Content is Not Marketing

Why communications run channels and marketing run campaigns.

Cover photo by Jerry Silfwer (Instagram)

Your content is not marketing.

If you’re PR- or communication professional like me, creating online content for online brand channels is an everyday concern. Stakeholders need content; influencers need content; the publics needs content.

It’s a never-ending story, but it’s also fun. And most importantly—it’s necessary for a digital-first society.

But the marketing part… makes it less effective. And less fun.

I’ve been professionally creating online content for 17+ years, and I find the marketing part of content marketing to be one of the stupidest ideas in corporate communication.


Keep reading to learn how to turn content marketing into content communications and get better results from your digital PR efforts.

Here we go:

The Miserable State of Content Marketing

We live our lives on the money web now. I’m not against people making a living, but I’ve never seen the point of blurring the lines between advertising and editorials. Yes, I’m old-school PR; trust must be earned. Then you sell.

But anywhere you turn online, there’s content marketing. Everyone’s trying to sell you something. Stone-cold sales pitches are masquerading as editorial content. Back in the day, we used to frown at such practices.

Do you think I’m exaggerating? Email’s nearly destroyed by content marketing. The lines between editorial content and advertising emails are so blurred that it’s almost impossible to keep your inbox free from all the solicitation.

Worst case scenario? We won’t be able to communicate with each other via publicly available digital channels since all trust will have been eroded so completely by aggressive marketing tactics on autopilot.

There will be ways around this for individual users by only allowing approved senders—and keeping contact details secret. But this will spell disaster for those of us who make a living from reaching out to audiences on behalf of organisations.

Content is the Future of PR

I’ve discussed the issue of muddling the boundaries of marketing and communication with many marketers. But they don’t see a problem; what could be better if advertising can be conveyed as editorial content, they insist. And if this practice negatively impacts editorial practices—what do they care?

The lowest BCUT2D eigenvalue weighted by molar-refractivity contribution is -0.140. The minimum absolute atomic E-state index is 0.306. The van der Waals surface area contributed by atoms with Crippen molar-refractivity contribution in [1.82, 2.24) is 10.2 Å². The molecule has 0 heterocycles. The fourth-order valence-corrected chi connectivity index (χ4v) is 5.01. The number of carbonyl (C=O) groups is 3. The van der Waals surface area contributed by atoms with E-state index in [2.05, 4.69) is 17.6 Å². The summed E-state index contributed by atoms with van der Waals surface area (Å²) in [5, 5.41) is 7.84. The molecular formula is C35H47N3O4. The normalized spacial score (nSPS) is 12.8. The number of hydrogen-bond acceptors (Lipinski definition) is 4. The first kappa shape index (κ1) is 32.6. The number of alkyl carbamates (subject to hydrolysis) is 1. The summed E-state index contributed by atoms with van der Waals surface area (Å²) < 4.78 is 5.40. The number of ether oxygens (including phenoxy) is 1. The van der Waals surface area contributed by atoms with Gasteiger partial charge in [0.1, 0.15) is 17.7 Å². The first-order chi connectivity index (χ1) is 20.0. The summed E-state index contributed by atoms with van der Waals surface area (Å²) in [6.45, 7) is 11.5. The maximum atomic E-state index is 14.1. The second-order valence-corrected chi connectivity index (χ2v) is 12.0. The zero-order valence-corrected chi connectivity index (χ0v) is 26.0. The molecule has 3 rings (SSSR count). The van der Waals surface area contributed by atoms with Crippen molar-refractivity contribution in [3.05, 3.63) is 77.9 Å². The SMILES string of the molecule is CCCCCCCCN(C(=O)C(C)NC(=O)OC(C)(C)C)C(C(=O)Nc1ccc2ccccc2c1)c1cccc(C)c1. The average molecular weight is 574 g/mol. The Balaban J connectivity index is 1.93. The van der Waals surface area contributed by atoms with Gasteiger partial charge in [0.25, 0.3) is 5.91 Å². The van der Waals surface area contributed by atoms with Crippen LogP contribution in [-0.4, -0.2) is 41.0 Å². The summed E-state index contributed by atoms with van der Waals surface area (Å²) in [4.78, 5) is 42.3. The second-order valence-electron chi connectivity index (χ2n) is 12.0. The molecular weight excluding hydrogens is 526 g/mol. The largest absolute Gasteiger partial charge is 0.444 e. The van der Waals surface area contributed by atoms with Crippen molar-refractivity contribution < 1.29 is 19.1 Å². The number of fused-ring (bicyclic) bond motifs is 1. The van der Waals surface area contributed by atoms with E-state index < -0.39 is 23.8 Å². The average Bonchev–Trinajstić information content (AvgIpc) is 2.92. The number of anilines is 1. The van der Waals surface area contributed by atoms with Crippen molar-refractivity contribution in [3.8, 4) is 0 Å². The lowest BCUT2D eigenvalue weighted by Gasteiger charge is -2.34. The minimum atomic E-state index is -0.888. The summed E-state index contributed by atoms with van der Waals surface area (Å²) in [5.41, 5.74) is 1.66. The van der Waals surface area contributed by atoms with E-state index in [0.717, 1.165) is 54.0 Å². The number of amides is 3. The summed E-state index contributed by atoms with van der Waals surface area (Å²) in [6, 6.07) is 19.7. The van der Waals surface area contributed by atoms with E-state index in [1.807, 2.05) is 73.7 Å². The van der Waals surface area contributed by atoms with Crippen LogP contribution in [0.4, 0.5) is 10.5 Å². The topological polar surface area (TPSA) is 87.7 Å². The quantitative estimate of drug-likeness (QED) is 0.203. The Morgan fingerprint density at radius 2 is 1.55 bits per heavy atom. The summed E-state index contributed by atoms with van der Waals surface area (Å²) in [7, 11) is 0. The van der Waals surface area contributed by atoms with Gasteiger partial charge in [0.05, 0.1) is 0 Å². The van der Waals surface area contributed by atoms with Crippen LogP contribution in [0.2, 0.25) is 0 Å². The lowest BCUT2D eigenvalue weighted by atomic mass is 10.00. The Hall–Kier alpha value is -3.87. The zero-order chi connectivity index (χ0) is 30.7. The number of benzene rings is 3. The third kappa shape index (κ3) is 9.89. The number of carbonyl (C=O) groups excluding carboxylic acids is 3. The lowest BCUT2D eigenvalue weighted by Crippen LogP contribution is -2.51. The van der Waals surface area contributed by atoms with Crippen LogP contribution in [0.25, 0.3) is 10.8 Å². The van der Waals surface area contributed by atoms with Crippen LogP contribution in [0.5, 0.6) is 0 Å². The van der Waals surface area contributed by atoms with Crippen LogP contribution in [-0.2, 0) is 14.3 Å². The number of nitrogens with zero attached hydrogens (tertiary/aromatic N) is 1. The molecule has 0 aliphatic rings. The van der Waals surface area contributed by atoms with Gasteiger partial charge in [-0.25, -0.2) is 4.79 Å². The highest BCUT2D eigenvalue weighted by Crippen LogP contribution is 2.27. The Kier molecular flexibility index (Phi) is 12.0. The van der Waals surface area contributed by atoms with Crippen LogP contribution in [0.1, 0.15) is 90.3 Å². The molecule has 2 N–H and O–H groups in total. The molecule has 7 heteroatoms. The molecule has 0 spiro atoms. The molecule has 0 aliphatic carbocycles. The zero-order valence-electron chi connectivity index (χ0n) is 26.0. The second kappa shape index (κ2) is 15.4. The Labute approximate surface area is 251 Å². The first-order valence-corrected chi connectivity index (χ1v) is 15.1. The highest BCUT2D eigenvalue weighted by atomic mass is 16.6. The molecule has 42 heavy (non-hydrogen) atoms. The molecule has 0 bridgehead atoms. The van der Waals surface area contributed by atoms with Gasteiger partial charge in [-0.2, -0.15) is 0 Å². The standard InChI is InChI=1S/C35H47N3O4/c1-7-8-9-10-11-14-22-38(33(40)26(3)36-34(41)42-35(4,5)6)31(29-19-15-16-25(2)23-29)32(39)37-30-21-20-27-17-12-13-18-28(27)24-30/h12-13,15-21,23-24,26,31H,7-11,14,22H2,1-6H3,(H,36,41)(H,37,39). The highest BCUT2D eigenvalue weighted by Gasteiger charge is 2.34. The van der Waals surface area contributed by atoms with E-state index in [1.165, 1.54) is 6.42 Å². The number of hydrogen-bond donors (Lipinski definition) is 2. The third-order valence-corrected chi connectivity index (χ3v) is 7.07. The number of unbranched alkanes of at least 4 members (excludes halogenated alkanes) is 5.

But marketers aren’t the problem here: Marketers should do marketing. Marketing should push products and services. Via sales, marketing makes our society go around; it funds our salaries, institutions, and progress. The problem is us—the communicators of the world.

Communication departments have continuously operated on a fraction of the budgets of marketing departments. PR agencies have always stood in the shadow of the mighty advertising industry. But this is a remnant of a century with traditional mass media. In our digital-first society, trust is the major challenge. And you build trust with communication, not marketing.

So, we, the world’s communicators, have an essential role in organisations. We must communicate to establish trust and maintain good relationships both externally and internally. But we can’t turn to marketing (or anyone else) for help. We’re the experts; we have the tools needed.

In short: It’s up to us, not others.

Communication is indeed a smaller industry than marketing. And we indeed live in a society where everyone wants to sell their products and services to make a living. That’s fine. But communication is essential, too. And being the minor discipline, we must fight harder to prove our importance.

Content is Not Marketing

With the risk of sounding ancient, I remember when editorial content was a low-status specialisation in communications. We produced magazines for employees, partners, and customers. I thought that editorial content deserved a higher status then—and it surely deserves higher status in communications now.

But instead of thinking about defeat or lack of success, I don’t mind being the underdog, the smart minority. We have less to lose and more to win.